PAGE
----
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California drought to hit Americans in the palate

A water sprinkler is pictured at a golf course near San Jose, California July 22, 2014. A Northern California water provider is considering hiring investigators dubbed “water cops” to investigate reports of water-wasting, one of several ways public utilities and local municipalities are preparing to help enforce new water conservation rules expected to go into effect next month amid ongoing drought. 
ROBERT GALBRAITH | REUTERS
A water sprinkler is pictured at a golf course near San Jose, California July 22, 2014. A Northern California water provider is considering hiring investigators dubbed “water cops” to investigate reports of water-wasting, one of several ways public utilities and local municipalities are preparing to help enforce new water conservation rules expected to go into effect next month amid ongoing drought. 
Posted Aug. 20, 2014, at 12:21 p.m.

California is suffering an epic drought. It’s not the worst drought the state has ever had, but it’s certainly the worst drought the state has ever had while housing tens of millions of residents and containing a significant fraction of U.S. agricultural production. And there’s some suggestion that this may be the new normal — not just because of global warming, as you’ve probably already read, but also because California’s natural condition is “extra dry.” An expert interviewed by Tom Philpott of Mother Jones says that the 20th century, which saw California’s rise as an agricultural powerhouse, was an unusually wet period for the state. Merely reverting to “normal” would mean having about 15 percent less water — and the state is still growing.

That does not mean that California will become an uninhabited desert, scattered with wind-scoured ruins providing a silent and reproachful testimony to Man’s hubris. California has enough water to support quite a lot of population growth — if it cuts out a lot of that agriculture. It may even be able to support most of the agriculture — if people start leaving. The problem is, it may not be able to manage both unless the rains return or it finds some clever way to reclaim low-cost potable water from the sea.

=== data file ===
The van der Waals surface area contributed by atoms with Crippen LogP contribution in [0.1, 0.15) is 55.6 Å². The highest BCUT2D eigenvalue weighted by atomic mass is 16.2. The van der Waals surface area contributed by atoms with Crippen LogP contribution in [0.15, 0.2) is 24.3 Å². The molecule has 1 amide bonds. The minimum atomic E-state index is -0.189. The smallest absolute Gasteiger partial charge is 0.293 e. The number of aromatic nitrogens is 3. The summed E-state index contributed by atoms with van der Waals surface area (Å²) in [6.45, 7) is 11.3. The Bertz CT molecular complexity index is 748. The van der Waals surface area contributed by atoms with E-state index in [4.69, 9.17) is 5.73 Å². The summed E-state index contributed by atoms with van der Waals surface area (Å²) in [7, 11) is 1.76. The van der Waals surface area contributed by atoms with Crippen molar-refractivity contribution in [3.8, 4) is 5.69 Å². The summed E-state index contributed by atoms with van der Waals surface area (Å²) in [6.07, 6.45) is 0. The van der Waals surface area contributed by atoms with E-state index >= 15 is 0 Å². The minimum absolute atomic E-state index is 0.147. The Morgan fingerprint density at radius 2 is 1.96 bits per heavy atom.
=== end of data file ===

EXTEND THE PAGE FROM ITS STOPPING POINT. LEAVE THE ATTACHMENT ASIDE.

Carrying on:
In a worst-case scenario, my money is on agriculture losing out; its lobbyists are motivated, but they’re simply outnumbered by all the city dwellers. So it’s worth contemplating what a dramatic scale-back in California’s agricultural production would do to California — and the rest of us.

Every time I visit California, I’m struck anew by its amazing food. Part of its quality is due to the sheer number of immigrants it has and the sheer number of restaurants at which they start to sell their native cuisine. But to my mind, an even more important factor is simply the year-round availability of high-quality local ingredients, especially the produce. There’s a reason the locavore movement started on the West Coast — and has mostly stayed there, in its more orthodox forms. I know a few people on the East Coast who decided to go locavore, and their commitment lasted, on average, less than one month after the farmers’ market closed in the fall. It’s easier to give up chocolate than to commit to a seven-month period during which you subsist on home canned vegetables, fruits preserved in sugar and a handful of root vegetables.

If California’s agriculture has to scale back, the first and most obvious effect is that the quality of food would decline to something closer to, though still at least somewhat better than, what you get in a major urban area in the Mid-Atlantic states. The second and almost as obvious effect would be on the rest of us: Much of the produce in your supermarket would become dramatically more expensive, especially in the winter. The Midwest could basically take over the job in the summer, and imports from South America could probably make up some of the remaining difference, but most of us would be relying a lot more on frozen fruit and vegetables, and a lot less on fresh.

That’s not all bad — I actually prefer frozen fruit for cooking, because it’s picked and frozen ripe, rather than picked green and rotten by the time it hits store shelves. But it would be a massive change in how many of us cook. It would also widen the divide between how the upper middle class and beyond eat, and how the rest of the country does.

Of course, I hope it doesn’t come to that; I hope that wise water management and greater snowfall in the Sierras can save our fresh produce for many decades to come. But just in case, it wouldn’t hurt to find some recipes that use frozen vegetables.

Megan McArdle is a Bloomberg View columnist who writes on economics, business and public policy.

 

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